What Is Cryptocurrency for U.S. Federal Income Tax Purposes?
Cryptocurrency is not regulated by a centralized bank or any centralized governmental system. This may come as a surprise. Wouldn’t the government want to make sure that what seems to be a medium of exchange akin to a currency is regulated? And shouldn’t the U.S. Internal Revenue Service (“IRS”) weigh in on how it is treated for tax purposes?
The various arms of the U.S. government have been arguably slow to act in this area, but some guidance has been provided. Notably, in 2013, the Financial Crimes Enforcement Network (“FinCEN”) issued guidance regarding the treatment of persons who use convertible virtual currencies or make a business of exchanging, accepting, and transmitting them. FinCEN took the position in such guidance that, depending on the type and extent of activities involved, such persons may be treated as “money service businesses” (“MSBs”) and accordingly are required to comply with FinCEN’s regulations that require maintaining an anti-money laundering program as well as meeting registration and various reporting requirements. FinCEN distinguishes between “users” of cryptocurrency (i.e., those who may use cryptocurrency to make a purchase of goods or services) and “exchangers,” who engage in the business of cryptocurrency. Users are not subject to the MSB rules, whereas exchangers are. This is not a dissimilar structure from the use of “real money” or “actual currency,” in that those people spending money to buy goods and services are not subject to FinCEN’s regulations, whereas a bank or other agency facilitating the exchange of real money, holding deposits of real money, and performing other similar actions would be subject to FinCEN’s regulations.
The Commodity Futures Trading Commission (“CFTC”) has also weighed in with its view, stating in 2015 that Bitcoin and other virtual currencies are “commodities.” Section 1a(9) of the Commodity Exchange Act, as amended, defines “commodity” to include, among other things, “all services, rights and interests in which contracts for future delivery are presently or in the future dealt in.”
After years of waiting for the IRS to act, taxpayers received some cryptocurrency tax guidance. The IRS released Notice 2014-21 on March 25, 2014 (the “Notice”). We’ll discuss the Notice in detail below. It is highly relevant to analyzing the tax aspects of initial coin offerings.
In September 2016, the U.S. Treasury Inspector General for Tax Administration (“TIGTA”) released a report on the use of virtual currencies in taxable transactions and additional actions that are needed to ensure taxpayer compliance (the “Report”). The Report acknowledges the Notice, but states that “there has been little evidence of coordination between the responsible functions to identify and address, on a program level, potential taxpayer noncompliance issues for transactions involving virtual currencies.” The Report further finds that the IRS had not coordinated efforts among its various divisions to ensure taxpayer compliance in virtual currency tax reporting or to coordinate examination or investigations specific to virtual currency tax noncompliance. The Report concludes by recommending a series of actions that the IRS should take, including developing certain coordinated virtual currency strategies, providing updated guidance to reflect the necessary documentation requirements and tax treatments for the various uses of virtual currencies and revising third-party information reporting documents to identify the amounts of virtual currencies used in taxable transactions. We have yet to become aware publicly that the IRS has implemented all of the Report’s recommendations, but the Report gives reason to believe that the IRS has already undertaken some preliminary work to implement at least some recommendations made in a prior draft of the Report.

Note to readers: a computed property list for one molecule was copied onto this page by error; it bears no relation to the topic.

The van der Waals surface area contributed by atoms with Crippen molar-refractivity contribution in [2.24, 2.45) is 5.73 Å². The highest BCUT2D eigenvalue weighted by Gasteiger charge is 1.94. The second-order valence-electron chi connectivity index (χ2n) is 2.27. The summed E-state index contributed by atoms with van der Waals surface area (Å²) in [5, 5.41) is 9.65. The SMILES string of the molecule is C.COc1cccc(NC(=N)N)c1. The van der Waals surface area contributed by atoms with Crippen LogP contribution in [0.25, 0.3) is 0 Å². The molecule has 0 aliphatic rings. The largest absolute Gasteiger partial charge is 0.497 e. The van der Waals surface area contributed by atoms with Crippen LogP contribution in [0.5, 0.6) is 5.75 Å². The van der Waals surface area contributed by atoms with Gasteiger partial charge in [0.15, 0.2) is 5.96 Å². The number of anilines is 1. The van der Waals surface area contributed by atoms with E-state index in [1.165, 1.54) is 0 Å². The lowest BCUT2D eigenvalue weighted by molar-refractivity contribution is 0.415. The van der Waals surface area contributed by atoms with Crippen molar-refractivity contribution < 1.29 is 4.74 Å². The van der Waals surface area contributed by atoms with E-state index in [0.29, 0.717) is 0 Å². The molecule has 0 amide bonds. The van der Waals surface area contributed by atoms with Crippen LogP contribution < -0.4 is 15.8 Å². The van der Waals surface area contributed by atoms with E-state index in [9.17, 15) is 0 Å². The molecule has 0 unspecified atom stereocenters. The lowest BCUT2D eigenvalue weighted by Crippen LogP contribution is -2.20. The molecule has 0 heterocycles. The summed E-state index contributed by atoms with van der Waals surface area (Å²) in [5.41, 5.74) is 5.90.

In February 2018, Coinbase, Inc. (“Coinbase”) notified a group of approximately 13,000 customers that it received a summons from the IRS regarding their Coinbase accounts.
Coinbase is one of the world’s largest virtual currency exchanges, so this was a highly significant occurrence. Coinbase was ordered to provide the taxpayer identification numbers, names, birth dates, addresses and certain historical transaction records with respect to customers engaged in certain higher-value transactions (specifically, those with at least the equivalent of $20,000 in any one transaction type (buy, sell, send, or receive)) during the years 2013 through 2015. Clearly, the IRS is getting more interested in the tax gap that may be attributable to noncompliance in virtual currency tax reporting.
Most recently, on March 23, 2018, the IRS released IR-2018-71, in which it reminded taxpayers that virtual currency transactions are taxable by law just like transactions in any other property. The IRS emphasized that taxpayers should report virtual currency transactions to the extent required under the principles of the Notice or else risk liability for tax assessment upon audit, including when appropriate liability for penalties and interest.
SARAH-JANE MORIN is Of Counsel to Morgan Lewis, in San Francisco. She focuses her practice on representation of public and private companies, private equity funds, venture capital funds, real estate funds, portfolio companies, and real estate investment trusts in the tax aspects of complex business transactions and fund formations, including domestic and cross-border investment strategies, sponsor investment strategies, limited partner investment strategies, mergers, acquisitions, integration, buyouts, recapitalization, debt and equity restructurings, and ongoing operations and tax compliance issues. Additionally, she advises on international tax issues, including the tax aspects of offshore vehicles (CFC/PFIC regimes), anti-deferral rules (Subpart F), withholding, cost sharing, and transfer pricing.